"When we were children, we used to think that when we were grown up we would no longer be vulnerable. But to grow up is to accept vulnerability...To be alive is to be vulnerable." (Madeleine L'Engle)
One of my graduate school professors once said this about change and grief: "Grieving is at the heart of change. Grieving is a letting go process. Letting go of hope." And Richard Rohr writes in many places that all great spirituality is about letting go. So what are we being challenged to let go of right now? Where do you notice resistance in yourself to opening up to the unknown that is inviting you forward? What do you need to grieve? Remember that all transition and change involves losing or letting go of the old and being introduced to and invited to receive the new. All change and transition involves both loss and reception of the new. This will always involve some grieving, and true grief always involves gratitude.
On the other side of grief, though difficult right now to see, imagine, or trust, is new life and a further developed self and story for you. There is an ever-expanding land for you to continue exploring and living in. When the New comes to us, it asks for space and room to dwell and land in. We're asked to show hospitality to the New. We likely will not make room for the New when we are full of fear and clinging, however secretly or openly, to the old.
"Part of it is just the way the brain works—the familiar is easier because it requires less attention from us. Even ‘bad’ familiar. We know it, we can use autopilot and we don’t have to pay attention or use extra energy." - Gretchen Schmelzer (psychologist and writer)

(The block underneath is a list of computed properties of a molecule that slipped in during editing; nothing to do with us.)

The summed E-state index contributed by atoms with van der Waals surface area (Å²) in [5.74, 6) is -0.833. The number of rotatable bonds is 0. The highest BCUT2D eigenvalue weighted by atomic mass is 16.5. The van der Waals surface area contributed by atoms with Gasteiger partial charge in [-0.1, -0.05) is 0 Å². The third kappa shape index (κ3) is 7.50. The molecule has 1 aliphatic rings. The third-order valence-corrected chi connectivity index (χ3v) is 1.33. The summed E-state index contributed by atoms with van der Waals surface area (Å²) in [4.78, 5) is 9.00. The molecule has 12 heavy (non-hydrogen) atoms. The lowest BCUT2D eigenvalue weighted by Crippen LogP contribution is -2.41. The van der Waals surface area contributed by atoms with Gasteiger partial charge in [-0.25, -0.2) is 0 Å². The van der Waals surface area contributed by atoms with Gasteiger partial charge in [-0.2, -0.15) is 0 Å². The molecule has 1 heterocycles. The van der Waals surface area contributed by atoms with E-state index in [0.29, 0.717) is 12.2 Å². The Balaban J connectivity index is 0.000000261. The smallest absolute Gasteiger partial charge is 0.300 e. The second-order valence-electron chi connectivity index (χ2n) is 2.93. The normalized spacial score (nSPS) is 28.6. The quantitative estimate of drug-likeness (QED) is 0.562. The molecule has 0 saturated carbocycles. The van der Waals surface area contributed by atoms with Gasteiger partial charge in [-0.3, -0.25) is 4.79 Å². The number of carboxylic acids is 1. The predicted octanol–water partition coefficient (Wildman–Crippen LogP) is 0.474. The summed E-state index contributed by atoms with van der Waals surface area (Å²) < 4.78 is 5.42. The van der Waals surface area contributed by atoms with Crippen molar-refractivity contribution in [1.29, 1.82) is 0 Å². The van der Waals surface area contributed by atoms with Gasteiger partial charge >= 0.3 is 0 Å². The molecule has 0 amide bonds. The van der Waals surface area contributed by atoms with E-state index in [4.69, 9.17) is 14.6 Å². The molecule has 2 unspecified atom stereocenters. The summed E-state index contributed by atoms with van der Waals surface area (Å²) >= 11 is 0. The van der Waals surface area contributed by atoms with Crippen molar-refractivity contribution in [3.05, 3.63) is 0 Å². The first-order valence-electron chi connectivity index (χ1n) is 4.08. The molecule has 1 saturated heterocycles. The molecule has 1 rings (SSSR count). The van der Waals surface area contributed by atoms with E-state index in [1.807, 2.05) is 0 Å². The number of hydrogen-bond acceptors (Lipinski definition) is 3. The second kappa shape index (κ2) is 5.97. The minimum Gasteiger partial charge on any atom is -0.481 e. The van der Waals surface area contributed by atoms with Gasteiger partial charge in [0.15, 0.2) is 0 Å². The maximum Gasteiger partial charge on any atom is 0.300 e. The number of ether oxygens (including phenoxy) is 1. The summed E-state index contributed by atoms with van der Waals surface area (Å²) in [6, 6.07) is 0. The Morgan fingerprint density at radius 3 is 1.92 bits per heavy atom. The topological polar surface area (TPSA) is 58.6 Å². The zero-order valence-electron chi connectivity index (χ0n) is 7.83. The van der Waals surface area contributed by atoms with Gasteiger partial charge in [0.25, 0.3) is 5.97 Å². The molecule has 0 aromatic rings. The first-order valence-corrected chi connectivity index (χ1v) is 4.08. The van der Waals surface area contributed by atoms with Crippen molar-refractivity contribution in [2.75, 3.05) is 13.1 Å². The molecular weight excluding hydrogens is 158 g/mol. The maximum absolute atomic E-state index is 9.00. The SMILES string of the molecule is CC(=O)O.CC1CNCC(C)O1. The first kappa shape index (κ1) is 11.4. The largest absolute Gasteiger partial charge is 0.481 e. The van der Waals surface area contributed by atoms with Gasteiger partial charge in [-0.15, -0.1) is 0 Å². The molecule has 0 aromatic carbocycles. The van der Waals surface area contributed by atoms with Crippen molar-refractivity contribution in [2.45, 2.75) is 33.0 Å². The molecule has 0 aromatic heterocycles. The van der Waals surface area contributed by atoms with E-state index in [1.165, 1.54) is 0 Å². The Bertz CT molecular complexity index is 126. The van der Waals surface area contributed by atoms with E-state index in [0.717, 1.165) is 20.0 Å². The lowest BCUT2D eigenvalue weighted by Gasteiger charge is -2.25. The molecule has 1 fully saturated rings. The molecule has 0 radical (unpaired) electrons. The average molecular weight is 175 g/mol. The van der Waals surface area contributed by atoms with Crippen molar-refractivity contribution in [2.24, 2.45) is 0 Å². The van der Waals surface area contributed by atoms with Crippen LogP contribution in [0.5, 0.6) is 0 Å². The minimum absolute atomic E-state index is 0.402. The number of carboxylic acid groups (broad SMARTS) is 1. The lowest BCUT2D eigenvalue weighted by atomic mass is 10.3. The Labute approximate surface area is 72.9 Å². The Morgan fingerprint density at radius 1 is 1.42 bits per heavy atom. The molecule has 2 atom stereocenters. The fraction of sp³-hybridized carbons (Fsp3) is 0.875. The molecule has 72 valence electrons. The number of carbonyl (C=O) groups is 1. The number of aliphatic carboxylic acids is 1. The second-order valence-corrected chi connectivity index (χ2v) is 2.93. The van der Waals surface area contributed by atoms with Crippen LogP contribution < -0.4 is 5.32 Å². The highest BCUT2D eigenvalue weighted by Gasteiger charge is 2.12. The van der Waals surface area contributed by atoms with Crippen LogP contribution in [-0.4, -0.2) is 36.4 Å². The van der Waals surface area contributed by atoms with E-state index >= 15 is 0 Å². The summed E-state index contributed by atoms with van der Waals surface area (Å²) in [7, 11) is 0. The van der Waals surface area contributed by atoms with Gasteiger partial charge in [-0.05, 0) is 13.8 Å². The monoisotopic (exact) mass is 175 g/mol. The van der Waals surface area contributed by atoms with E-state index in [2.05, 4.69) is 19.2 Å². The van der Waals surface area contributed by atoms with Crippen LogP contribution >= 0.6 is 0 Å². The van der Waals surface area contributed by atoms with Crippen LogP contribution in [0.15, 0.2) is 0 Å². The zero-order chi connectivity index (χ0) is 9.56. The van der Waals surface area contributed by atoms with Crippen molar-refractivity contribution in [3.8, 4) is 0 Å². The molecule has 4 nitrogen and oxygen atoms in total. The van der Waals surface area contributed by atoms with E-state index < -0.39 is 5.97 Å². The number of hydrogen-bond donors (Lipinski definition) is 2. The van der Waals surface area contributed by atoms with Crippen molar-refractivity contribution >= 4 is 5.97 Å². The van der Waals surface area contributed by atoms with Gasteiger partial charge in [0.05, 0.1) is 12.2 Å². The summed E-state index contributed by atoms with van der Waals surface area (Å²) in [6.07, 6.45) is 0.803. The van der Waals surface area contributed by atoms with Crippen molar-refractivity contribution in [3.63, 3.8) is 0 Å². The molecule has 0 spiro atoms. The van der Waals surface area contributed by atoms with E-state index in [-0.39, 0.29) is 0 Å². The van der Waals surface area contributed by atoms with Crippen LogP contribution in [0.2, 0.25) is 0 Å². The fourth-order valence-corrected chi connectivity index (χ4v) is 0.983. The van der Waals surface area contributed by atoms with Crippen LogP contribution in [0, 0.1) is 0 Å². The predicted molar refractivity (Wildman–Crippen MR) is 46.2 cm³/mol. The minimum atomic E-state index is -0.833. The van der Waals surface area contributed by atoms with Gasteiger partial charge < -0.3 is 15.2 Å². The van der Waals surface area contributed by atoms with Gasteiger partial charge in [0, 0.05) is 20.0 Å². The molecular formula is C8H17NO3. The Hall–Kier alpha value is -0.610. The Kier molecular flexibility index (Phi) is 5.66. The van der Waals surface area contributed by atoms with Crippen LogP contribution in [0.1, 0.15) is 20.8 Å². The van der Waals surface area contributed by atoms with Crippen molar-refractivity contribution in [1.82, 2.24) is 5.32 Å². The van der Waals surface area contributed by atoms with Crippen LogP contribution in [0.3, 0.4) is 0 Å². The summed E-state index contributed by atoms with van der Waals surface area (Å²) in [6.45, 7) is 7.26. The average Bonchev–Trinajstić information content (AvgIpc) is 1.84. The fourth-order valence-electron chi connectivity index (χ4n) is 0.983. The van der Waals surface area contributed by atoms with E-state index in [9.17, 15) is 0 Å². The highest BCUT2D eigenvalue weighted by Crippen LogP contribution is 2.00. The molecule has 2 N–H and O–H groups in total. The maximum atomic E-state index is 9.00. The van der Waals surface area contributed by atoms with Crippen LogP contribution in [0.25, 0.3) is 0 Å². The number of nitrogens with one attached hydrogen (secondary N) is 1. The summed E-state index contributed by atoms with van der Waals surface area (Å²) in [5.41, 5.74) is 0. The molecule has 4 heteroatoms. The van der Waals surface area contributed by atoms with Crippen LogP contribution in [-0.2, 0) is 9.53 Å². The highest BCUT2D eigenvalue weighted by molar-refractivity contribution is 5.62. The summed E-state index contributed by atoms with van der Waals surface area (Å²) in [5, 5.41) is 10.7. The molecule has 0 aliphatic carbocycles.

In John O'Donohue's blessing "For One Who Is Exhausted", he exhorts us to 'be excessively gentle with' ourselves.
Patience. Gentleness. Kindness. Acceptance.
You and I need these graces in abundance, especially in the deep and dark times of exhaustion and unknowing. We each of us have the option (invitation?), moment by moment, to choose between fear (closing down) or love (opening up). May you be given the peace, endurance, and child-like openness and vulnerability to trust that opening up is Better and Truer than staying closed and turning away from the unknown and the new.
I'm told to let go and trust the fall
to "feel" wobbly
let go, to not know for a while
(and let my handlebars do that wiggly, weird, kind of crazy
movement that makes me feel uneasy, there are rocks and gaps
and ditches all about)
to let go of an old way, an old habit, an old belief
an old way of seeing
I want to become sturdy in ways I can't imagine
I want to be knit back together
with these moments of new beginning
Who ever gets this 'change thing' right?
No flip of the switch, no butterfly
after one night in the cocoon
So if we want to 'feel our wings'
we must let go of the branch
if we want to discover new lands
one must consent to lose
sight for a very long time
of the shore.
may our wobbles
turn into celebrated